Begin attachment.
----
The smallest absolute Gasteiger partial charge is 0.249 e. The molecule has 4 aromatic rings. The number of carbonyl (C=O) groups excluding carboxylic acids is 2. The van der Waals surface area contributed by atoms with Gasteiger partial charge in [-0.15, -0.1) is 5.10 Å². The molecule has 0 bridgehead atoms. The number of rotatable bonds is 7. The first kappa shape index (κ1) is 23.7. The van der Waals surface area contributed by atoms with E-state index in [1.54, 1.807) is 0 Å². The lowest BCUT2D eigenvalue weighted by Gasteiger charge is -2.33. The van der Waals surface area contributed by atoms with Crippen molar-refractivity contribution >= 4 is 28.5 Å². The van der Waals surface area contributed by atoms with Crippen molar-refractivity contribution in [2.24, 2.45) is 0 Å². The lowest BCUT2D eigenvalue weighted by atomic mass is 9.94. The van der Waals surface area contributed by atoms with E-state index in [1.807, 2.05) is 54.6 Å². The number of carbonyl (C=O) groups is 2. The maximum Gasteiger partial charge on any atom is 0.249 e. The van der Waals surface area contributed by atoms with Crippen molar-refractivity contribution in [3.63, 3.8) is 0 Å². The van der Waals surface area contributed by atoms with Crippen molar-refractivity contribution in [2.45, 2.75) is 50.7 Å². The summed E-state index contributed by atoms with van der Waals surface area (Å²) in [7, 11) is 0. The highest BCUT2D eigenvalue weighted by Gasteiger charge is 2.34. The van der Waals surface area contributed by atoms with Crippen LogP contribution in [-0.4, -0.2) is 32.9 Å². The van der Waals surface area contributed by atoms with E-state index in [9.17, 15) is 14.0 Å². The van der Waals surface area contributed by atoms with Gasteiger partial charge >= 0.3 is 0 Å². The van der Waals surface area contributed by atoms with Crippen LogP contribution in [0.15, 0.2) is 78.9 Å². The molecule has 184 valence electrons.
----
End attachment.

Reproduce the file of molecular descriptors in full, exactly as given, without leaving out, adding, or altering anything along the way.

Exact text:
The smallest absolute Gasteiger partial charge is 0.249 e. The molecule has 4 aromatic rings. The number of carbonyl (C=O) groups excluding carboxylic acids is 2. The van der Waals surface area contributed by atoms with Gasteiger partial charge in [-0.15, -0.1) is 5.10 Å². The molecule has 0 bridgehead atoms. The number of rotatable bonds is 7. The first kappa shape index (κ1) is 23.7. The van der Waals surface area contributed by atoms with E-state index in [1.54, 1.807) is 0 Å². The lowest BCUT2D eigenvalue weighted by Gasteiger charge is -2.33. The van der Waals surface area contributed by atoms with Crippen molar-refractivity contribution >= 4 is 28.5 Å². The van der Waals surface area contributed by atoms with Crippen molar-refractivity contribution in [2.24, 2.45) is 0 Å². The lowest BCUT2D eigenvalue weighted by atomic mass is 9.94. The van der Waals surface area contributed by atoms with E-state index in [1.807, 2.05) is 54.6 Å². The number of carbonyl (C=O) groups is 2. The maximum Gasteiger partial charge on any atom is 0.249 e. The van der Waals surface area contributed by atoms with Crippen molar-refractivity contribution in [3.63, 3.8) is 0 Å². The van der Waals surface area contributed by atoms with Crippen molar-refractivity contribution in [2.45, 2.75) is 50.7 Å². The summed E-state index contributed by atoms with van der Waals surface area (Å²) in [7, 11) is 0. The highest BCUT2D eigenvalue weighted by Gasteiger charge is 2.34. The van der Waals surface area contributed by atoms with Crippen LogP contribution in [-0.4, -0.2) is 32.9 Å². The van der Waals surface area contributed by atoms with E-state index in [9.17, 15) is 14.0 Å². The van der Waals surface area contributed by atoms with Gasteiger partial charge >= 0.3 is 0 Å². The van der Waals surface area contributed by atoms with Crippen LogP contribution in [0.15, 0.2) is 78.9 Å². The molecule has 184 valence electrons.